October 8, 2009 (by SSgt. Phillip Butterfield) - When an F-16 Fighting Falcon lands with a mechanical problem, it cannot fix itself. Repairs can only be completed by a group of trained professionals dedicated to excellence in all they do.
The 14th AMU maintains block 50 F-16s, ensuring aircraft are war ready at a moments notice at Misawa AB. [USAF photo by SSgt. Samuel Morse]
Enter the 14th Aircraft Maintenance Unit -- during the month of August, personnel proved they were the unit for the job, garnering a 90.9 percent fully-mission-capable rate.
Aircraft maintenance starts when the aircraft finishes its sortie and is taxied into a parking spot. At this time, a chain of events unfolds that incorporate the specialties found in the avionics, crew chief, weapons, support and supply flights that return the aircraft to service.
"Well-orchestrated maintenance is the lifeblood of what we do," said Capt. Michael Eberl, 14th AMU officer in charge. "Samurai maintenance is almost at the top of its game; we have hit our stride and have not stopped."
After the plane lands, the pilot informs the production supervisor of any problems experienced during the flight. Next, the production supervisors pull together the flightline expeditors, who are the leaders of the different maintenance specialties required to fix whatever issue the aircraft may have. The appropriate expeditor for the failing system will gather trained Airmen with their tools, parts and any other equipment required to fix the problem and return the aircraft to service.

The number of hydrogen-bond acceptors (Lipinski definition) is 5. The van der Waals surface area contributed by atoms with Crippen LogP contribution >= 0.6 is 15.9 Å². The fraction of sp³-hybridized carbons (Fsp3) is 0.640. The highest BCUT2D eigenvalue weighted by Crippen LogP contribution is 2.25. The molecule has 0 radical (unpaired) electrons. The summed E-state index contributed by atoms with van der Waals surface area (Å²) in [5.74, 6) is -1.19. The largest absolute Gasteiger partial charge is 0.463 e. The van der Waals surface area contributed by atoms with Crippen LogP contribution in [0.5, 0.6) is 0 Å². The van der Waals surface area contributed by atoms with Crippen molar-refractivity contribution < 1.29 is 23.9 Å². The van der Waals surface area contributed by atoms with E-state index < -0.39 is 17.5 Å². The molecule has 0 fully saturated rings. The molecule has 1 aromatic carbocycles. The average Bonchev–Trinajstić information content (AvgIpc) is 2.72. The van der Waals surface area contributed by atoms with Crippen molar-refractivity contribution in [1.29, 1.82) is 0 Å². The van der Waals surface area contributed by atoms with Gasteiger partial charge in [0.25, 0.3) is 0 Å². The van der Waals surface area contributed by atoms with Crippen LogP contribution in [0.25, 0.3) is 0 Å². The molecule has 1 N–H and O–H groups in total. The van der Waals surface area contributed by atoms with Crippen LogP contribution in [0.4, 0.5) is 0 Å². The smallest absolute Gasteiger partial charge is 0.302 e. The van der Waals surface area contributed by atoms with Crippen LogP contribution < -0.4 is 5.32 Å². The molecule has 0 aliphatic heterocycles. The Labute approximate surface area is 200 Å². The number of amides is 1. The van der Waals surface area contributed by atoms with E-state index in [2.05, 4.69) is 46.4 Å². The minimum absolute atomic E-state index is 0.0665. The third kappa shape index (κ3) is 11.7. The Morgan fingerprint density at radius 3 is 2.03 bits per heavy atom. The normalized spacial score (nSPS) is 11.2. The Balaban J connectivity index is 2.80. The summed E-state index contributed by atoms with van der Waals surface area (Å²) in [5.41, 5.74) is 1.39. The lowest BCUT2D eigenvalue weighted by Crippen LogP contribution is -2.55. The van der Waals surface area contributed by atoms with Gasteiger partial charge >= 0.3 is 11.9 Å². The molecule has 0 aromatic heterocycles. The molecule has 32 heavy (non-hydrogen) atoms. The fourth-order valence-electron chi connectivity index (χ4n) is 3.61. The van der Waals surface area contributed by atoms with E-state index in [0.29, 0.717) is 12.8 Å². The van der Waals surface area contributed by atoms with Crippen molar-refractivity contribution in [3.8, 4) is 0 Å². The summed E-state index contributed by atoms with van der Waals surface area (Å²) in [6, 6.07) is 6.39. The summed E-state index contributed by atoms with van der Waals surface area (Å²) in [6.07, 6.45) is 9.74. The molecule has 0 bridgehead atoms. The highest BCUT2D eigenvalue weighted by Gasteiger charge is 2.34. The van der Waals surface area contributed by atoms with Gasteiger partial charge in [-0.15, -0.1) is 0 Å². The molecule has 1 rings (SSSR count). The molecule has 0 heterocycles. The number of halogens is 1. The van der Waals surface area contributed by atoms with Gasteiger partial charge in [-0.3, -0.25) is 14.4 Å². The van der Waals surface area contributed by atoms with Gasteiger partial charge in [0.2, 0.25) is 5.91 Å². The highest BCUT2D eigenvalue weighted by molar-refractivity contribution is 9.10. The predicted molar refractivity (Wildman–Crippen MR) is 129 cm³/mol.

"It's impressive to watch the maintainers work, because the 14th AMU has a great team here, and they're finely tuned with no wasted steps in their maintenance," said Captain Eberl.
Doing quality maintenance equates to keeping the aircraft in the sky accomplishing the Air Force's mission -- to fly, fight and win, said Staff Sgt. Lucas Rolfe, 14th AMU avionics technician.
Aircraft maintenance is more than fixing problems on broken aircraft and returning them to service -- maintenance is a way of life for all who choose this career field, added Sergeant Rolfe.
"Maintenance by far is one of the most satisfying career fields," said Sergeant Rolfe. "You get a sense of accomplishment and a feeling of pride when you put all your blood, sweat and tears into fixing an aircraft that is broken and then see it takeoff again ready to accomplish the mission."